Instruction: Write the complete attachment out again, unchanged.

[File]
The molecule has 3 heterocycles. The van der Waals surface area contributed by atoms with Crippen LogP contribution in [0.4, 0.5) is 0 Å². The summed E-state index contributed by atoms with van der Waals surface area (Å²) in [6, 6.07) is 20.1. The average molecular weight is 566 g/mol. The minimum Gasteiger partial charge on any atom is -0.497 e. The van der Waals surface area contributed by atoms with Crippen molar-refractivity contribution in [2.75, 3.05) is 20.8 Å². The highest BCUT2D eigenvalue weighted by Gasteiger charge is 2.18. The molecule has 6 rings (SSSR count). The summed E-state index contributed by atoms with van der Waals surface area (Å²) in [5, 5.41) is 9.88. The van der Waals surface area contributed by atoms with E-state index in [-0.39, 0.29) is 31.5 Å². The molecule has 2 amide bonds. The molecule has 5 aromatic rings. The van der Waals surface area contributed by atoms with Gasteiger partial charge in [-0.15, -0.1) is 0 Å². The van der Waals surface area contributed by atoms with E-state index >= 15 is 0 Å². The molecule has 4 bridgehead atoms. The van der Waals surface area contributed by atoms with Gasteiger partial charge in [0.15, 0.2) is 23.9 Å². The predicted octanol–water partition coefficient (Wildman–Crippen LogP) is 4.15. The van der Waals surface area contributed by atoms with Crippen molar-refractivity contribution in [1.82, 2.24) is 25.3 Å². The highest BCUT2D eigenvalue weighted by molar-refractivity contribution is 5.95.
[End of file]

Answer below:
The molecule has 3 heterocycles. The van der Waals surface area contributed by atoms with Crippen LogP contribution in [0.4, 0.5) is 0 Å². The summed E-state index contributed by atoms with van der Waals surface area (Å²) in [6, 6.07) is 20.1. The average molecular weight is 566 g/mol. The minimum Gasteiger partial charge on any atom is -0.497 e. The van der Waals surface area contributed by atoms with Crippen molar-refractivity contribution in [2.75, 3.05) is 20.8 Å². The highest BCUT2D eigenvalue weighted by Gasteiger charge is 2.18. The molecule has 6 rings (SSSR count). The summed E-state index contributed by atoms with van der Waals surface area (Å²) in [5, 5.41) is 9.88. The van der Waals surface area contributed by atoms with E-state index in [-0.39, 0.29) is 31.5 Å². The molecule has 2 amide bonds. The molecule has 5 aromatic rings. The van der Waals surface area contributed by atoms with Gasteiger partial charge in [-0.15, -0.1) is 0 Å². The van der Waals surface area contributed by atoms with E-state index >= 15 is 0 Å². The molecule has 4 bridgehead atoms. The van der Waals surface area contributed by atoms with Gasteiger partial charge in [0.15, 0.2) is 23.9 Å². The predicted octanol–water partition coefficient (Wildman–Crippen LogP) is 4.15. The van der Waals surface area contributed by atoms with Crippen molar-refractivity contribution in [1.82, 2.24) is 25.3 Å². The highest BCUT2D eigenvalue weighted by molar-refractivity contribution is 5.95.